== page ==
Once mastered, this technique will allow one to target identified neurons, including individual axons, for in vivo recordings in many model systems. In addition, this technique allows one to reliably record spike output from neurons with unique anatomical characteristics that make traditional in vivo recording methods challenging. We have utilized this technique to record from ELa "small cells" in mormyrid weakly electric fish. Previous attempts to study the tuning properties of "small cells" were unsuccessful due to challenging recording conditions11, 14. Similar anatomical features create barriers to obtaining single-unit recordings from many different vertebrate auditory and electrosensory neurons8-10. To overcome these challenges in our system, we took advantage of the fact that "small cells" are the only cells in ELa that project to ELp. Thus, retrograde transport of dye placed in ELp limits labeling in ELa to "small cell" somas and axons. Fluorescent labeling of the axons allowed precise electrode placement next to labeled axons, making single-unit recordings from identified cells possible despite inaccessible somas. We attempted somatic recordings, but were unsuccessful, probably due to the surrounding engulfing synapses11,17. However, somatic labeling was clearly visible suggesting that this technique could be used to target somatic recordings in other cell types and other circuits. Fluorescent labeling of neurons through retrograde transport in vivo has been used for guiding targeted recordings in vitro19-21. A similar technique was used for targeted in vivo recordings from motor neurons in zebrafish spinal cord22. Our work represents a novel expansion of this approach, in which both labeling and recording are done in vivo within the brain. Our method demonstrates that in vivo labeling of CNS areas with a retrograde tracer can be expanded to the study of other intact circuits with similarly selective projection neurons. For example, in mammalian auditory processing, the inferior colliculus (IC) serves as an important relay center for inputs from multiple rhombencephalic structures23. Dye injection into the IC would selectively label the projection cells from each of these nuclei. The superior colliculus (SC) serves a similar function for vision24. Spinal cord preparations are particularly well suited for this technique, as the spinal cord is easily accessed, dye injection can occur far from the recording site, and it can be combined with intracellular recording and filling of select neurons to acquire more detailed anatomical information25. Finally, tract-tracing is a well established technique used throughout the central nervous system to map complex circuitry26. Our method can be utilized to add functional information to these studies as has been done with calcium-sensitive indicators in cat visual cortex27.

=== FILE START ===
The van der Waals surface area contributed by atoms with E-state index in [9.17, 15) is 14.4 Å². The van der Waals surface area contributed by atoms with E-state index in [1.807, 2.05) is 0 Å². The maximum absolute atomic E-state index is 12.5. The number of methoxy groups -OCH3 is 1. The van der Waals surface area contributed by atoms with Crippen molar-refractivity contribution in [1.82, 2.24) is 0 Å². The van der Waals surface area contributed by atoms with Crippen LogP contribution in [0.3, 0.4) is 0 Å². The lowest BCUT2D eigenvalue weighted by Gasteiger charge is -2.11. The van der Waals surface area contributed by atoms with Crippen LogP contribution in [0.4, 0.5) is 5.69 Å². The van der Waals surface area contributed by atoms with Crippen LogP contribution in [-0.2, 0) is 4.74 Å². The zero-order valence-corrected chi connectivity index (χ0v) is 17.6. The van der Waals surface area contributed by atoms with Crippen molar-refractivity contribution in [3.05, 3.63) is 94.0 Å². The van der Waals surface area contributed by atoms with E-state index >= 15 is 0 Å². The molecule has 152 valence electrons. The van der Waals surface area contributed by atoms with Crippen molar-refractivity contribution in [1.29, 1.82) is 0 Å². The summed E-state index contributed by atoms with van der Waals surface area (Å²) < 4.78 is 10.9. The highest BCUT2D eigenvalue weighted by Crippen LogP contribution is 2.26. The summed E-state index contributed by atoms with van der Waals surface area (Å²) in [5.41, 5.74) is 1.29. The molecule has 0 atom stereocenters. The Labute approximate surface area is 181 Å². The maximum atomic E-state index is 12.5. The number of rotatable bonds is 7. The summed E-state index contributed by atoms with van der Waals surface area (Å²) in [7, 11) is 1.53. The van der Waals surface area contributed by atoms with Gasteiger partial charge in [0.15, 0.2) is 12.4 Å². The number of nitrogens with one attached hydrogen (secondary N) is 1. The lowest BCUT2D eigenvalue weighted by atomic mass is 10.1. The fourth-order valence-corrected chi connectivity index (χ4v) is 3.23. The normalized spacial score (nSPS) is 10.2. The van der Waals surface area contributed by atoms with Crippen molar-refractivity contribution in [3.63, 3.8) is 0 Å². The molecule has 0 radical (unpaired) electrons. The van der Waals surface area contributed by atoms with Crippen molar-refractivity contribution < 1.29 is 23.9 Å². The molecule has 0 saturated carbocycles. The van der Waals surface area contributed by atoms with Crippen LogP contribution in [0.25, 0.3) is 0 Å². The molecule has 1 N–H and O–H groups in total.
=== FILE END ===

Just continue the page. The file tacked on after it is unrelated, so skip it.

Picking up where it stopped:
The surgery, which is well established, reliable, and regularly used for blind in vivo recordings16, must be completed with minimal bleeding and no damage to the surface of the brain to allow the animal and the tissue to survive. With practice, the surgery and dye application can be completed in 30-45 minutes. We successfully labeled "small cell" axons in 67% of the preparations. Most preparations have only 1 or 2 visible labeled axons, but some have as many as 8. Of the 119 labeled units attempted, we obtained single-unit recordings from 26 units distributed over 12 preparations (Table 2). Thus, data were collected from 41% of preparations with labeled axons for an overall success rate of 28%.
The critical aspect of dye application is labeling depth. Shallow insertion of the tungsten wire will result in the dye being washed away. However, if the penetration is too deep, labeled axons will not be visible for targeting. Further, some mechanical damage to the cell must occur for the dye to be adequately taken up25, 28. However, too much damage will kill the cells. We attempted labeling with other dyes and other methods (Table 2), including anterograde labeling through dye injection into ELa paired with recording from labeled axons in ELp (Table 3). We hypothesize that anterograde labeling was not successful because labeling was limited to cells with somatic damage, making them unresponsive. Additionally, pre-synaptic terminals may have been disturbed. By contrast, retrograde labeling minimizes both of these concerns. The amount and location of dye application can be modified according to the particular circuit being studied. Maximal labeling occurs with the greatest dye concentration, which we achieved using coated tungsten wires. However, for labeling axons with deep projections, dye may come off a tungsten needle as it is advanced. In these cases, pressure injection would be more appropriate. Dye uptake and transport are rapid, with labeled axons in our preparation being visible as early as 2 hours post-injection and additional labeled axons appearing as late as 6 hours post-injection. Thus, labeling and recording can be accomplished in a single day, eliminating technical difficulties associated with survival surgery. Timing will vary for each application depending on the distance required for dye transport.